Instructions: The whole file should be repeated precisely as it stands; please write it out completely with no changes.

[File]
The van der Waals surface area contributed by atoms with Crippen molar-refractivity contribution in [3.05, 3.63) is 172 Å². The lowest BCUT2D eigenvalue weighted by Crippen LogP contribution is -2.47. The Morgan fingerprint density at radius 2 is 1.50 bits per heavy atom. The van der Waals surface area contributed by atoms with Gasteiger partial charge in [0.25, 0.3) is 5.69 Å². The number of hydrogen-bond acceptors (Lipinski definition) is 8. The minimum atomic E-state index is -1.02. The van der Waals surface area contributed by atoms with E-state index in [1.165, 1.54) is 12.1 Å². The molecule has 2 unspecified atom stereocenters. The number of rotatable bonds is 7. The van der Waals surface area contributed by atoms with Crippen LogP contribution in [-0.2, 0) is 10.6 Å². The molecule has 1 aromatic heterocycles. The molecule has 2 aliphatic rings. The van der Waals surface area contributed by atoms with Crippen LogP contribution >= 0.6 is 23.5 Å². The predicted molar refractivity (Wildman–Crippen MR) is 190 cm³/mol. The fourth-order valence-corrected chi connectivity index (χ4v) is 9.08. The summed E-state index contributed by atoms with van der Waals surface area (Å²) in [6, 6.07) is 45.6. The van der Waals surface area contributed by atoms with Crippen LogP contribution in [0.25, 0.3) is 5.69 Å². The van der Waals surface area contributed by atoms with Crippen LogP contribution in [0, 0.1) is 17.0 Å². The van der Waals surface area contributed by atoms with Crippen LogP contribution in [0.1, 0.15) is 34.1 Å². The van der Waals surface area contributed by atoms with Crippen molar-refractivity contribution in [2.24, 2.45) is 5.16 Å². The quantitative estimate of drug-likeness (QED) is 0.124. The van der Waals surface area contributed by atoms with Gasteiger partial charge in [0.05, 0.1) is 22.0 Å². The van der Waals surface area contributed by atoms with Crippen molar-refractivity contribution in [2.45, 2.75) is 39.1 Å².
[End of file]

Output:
The van der Waals surface area contributed by atoms with Crippen molar-refractivity contribution in [3.05, 3.63) is 172 Å². The lowest BCUT2D eigenvalue weighted by Crippen LogP contribution is -2.47. The Morgan fingerprint density at radius 2 is 1.50 bits per heavy atom. The van der Waals surface area contributed by atoms with Gasteiger partial charge in [0.25, 0.3) is 5.69 Å². The number of hydrogen-bond acceptors (Lipinski definition) is 8. The minimum atomic E-state index is -1.02. The van der Waals surface area contributed by atoms with E-state index in [1.165, 1.54) is 12.1 Å². The molecule has 2 unspecified atom stereocenters. The number of rotatable bonds is 7. The van der Waals surface area contributed by atoms with Crippen LogP contribution in [-0.2, 0) is 10.6 Å². The molecule has 1 aromatic heterocycles. The molecule has 2 aliphatic rings. The van der Waals surface area contributed by atoms with Crippen LogP contribution >= 0.6 is 23.5 Å². The predicted molar refractivity (Wildman–Crippen MR) is 190 cm³/mol. The fourth-order valence-corrected chi connectivity index (χ4v) is 9.08. The summed E-state index contributed by atoms with van der Waals surface area (Å²) in [6, 6.07) is 45.6. The van der Waals surface area contributed by atoms with Crippen LogP contribution in [0.25, 0.3) is 5.69 Å². The van der Waals surface area contributed by atoms with Crippen LogP contribution in [0, 0.1) is 17.0 Å². The van der Waals surface area contributed by atoms with Crippen LogP contribution in [0.1, 0.15) is 34.1 Å². The van der Waals surface area contributed by atoms with Crippen molar-refractivity contribution in [2.24, 2.45) is 5.16 Å². The quantitative estimate of drug-likeness (QED) is 0.124. The van der Waals surface area contributed by atoms with Gasteiger partial charge in [0.05, 0.1) is 22.0 Å². The van der Waals surface area contributed by atoms with Crippen molar-refractivity contribution in [2.45, 2.75) is 39.1 Å².